Frequency, cost, and risk factors of readmissions among severe sepsis survivors

Andrew J Goodwin, David A Rice, Kit N Simpson, Dee W Ford
Critical Care Medicine 2015, 43 (4): 738-46

OBJECTIVE: To determine the frequency, mortality, cost, and risk factors associated with readmission after index hospitalization with severe sepsis.

DESIGN: Observational cohort study of Healthcare Cost and Utilization Project data.

SETTING: All nonfederal hospitals in three U.S. states.

PATIENTS: Severe sepsis survivors (n = 43,452) in the first two quarters of 2011.


MEASUREMENTS AND MAIN RESULTS: We measured readmission rates and the associated cost and mortality of readmissions in severe sepsis survivors. We used multivariable logistic regression to identify patient and hospitalization characteristics associated with readmission. Of 43,452 sepsis survivors, 26% required readmission within 30 days and 48% within 180 days. The cumulative mortality rate of sepsis survivors attributed to readmissions was 8%, and the estimated cost was over $1.1 billion. Among survivors, 25% required multiple readmissions within 180 days and accounted for 77% of all readmissions. Age younger than 80 years (odds ratio, 1.14; 95% CI, 1.08-1.21), black race (odds ratio, 1.18; 95% CI, 1.10-1.26), and Medicare or Medicaid payor status (odds ratio, 1.21; 95% CI, 1.13-1.30; odds ratio, 1.34; 95% CI, 1.23-1.46, respectively) were associated with greater odds of 30-day readmission while female gender was associated with reduced odds (odds ratio, 0.92; 95% CI, 0.87-0.96). Comorbidities including malignancy (odds ratio, 1.34; 95% CI, 1.24-1.45), collagen vascular disease (odds ratio, 1.30; 95% CI, 1.15-1.46), chronic kidney disease (odds ratio, 1.24; 95% CI, 1.18-1.31), liver disease (odds ratio, 1.22; 95% CI, 1.11-1.34), congestive heart failure (odds ratio, 1.14; 95% CI, 1.08-1.19), lung disease (odds ratio, 1.12; 95% CI, 1.06-1.18), and diabetes (odds ratio, 1.12; 95% CI, 1.07-1.17) were associated with greater odds of 30-day readmission. Index hospitalization characteristics including longer length of stay, discharge to a care facility, higher hospital annual severe sepsis case volume, and higher hospital sepsis mortality rate were also positively associated with readmission rates.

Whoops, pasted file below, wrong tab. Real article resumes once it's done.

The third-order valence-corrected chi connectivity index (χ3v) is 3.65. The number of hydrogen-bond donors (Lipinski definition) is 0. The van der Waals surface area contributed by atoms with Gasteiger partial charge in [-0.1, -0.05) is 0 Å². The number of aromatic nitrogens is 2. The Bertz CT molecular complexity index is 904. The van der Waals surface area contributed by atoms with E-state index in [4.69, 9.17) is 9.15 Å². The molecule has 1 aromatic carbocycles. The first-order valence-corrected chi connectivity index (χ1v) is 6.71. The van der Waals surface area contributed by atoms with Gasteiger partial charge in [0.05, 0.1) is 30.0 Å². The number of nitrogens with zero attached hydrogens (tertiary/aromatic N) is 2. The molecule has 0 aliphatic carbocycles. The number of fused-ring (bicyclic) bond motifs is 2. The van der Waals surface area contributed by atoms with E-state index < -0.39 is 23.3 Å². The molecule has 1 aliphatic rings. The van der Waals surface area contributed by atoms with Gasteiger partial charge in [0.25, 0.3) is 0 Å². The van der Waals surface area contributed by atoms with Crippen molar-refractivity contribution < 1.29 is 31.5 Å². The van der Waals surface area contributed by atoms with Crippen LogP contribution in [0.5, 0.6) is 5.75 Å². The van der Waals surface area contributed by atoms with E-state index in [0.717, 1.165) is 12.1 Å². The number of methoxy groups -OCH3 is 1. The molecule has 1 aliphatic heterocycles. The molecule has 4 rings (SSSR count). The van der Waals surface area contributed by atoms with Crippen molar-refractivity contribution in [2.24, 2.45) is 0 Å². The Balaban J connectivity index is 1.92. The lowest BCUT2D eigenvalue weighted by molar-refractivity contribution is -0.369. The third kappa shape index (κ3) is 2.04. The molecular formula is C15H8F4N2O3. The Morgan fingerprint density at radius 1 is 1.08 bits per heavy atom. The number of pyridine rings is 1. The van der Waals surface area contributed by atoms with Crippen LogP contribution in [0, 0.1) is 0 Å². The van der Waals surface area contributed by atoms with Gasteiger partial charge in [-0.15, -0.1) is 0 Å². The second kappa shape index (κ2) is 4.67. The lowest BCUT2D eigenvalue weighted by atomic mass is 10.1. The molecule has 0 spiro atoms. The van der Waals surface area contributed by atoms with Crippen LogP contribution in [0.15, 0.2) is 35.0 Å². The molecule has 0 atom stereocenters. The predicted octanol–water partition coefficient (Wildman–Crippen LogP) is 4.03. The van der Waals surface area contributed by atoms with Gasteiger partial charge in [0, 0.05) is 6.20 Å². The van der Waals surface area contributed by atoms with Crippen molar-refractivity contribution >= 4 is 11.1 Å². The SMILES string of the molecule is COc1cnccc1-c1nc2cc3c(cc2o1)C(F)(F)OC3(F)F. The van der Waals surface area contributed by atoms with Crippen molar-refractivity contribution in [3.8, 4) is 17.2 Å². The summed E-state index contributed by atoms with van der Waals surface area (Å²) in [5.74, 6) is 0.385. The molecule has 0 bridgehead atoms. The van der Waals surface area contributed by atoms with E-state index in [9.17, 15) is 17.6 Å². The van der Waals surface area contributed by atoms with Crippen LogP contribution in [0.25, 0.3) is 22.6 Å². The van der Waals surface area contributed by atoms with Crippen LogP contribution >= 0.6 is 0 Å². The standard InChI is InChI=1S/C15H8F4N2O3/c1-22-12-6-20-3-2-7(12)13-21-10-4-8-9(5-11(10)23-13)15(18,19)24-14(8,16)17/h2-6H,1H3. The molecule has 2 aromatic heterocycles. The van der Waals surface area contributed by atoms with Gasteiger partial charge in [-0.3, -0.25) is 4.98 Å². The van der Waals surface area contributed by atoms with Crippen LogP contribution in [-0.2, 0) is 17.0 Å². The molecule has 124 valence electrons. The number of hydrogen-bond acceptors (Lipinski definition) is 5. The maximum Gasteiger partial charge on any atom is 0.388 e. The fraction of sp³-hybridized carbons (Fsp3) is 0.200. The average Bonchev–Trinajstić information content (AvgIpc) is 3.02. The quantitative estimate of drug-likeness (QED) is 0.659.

CONCLUSION: The 30-day and 180-day readmissions are common in sepsis survivors with significant resultant cost and mortality. Patient sociodemographics and comorbidities as well as index hospitalization characteristics are associated with 30-day readmission rates.

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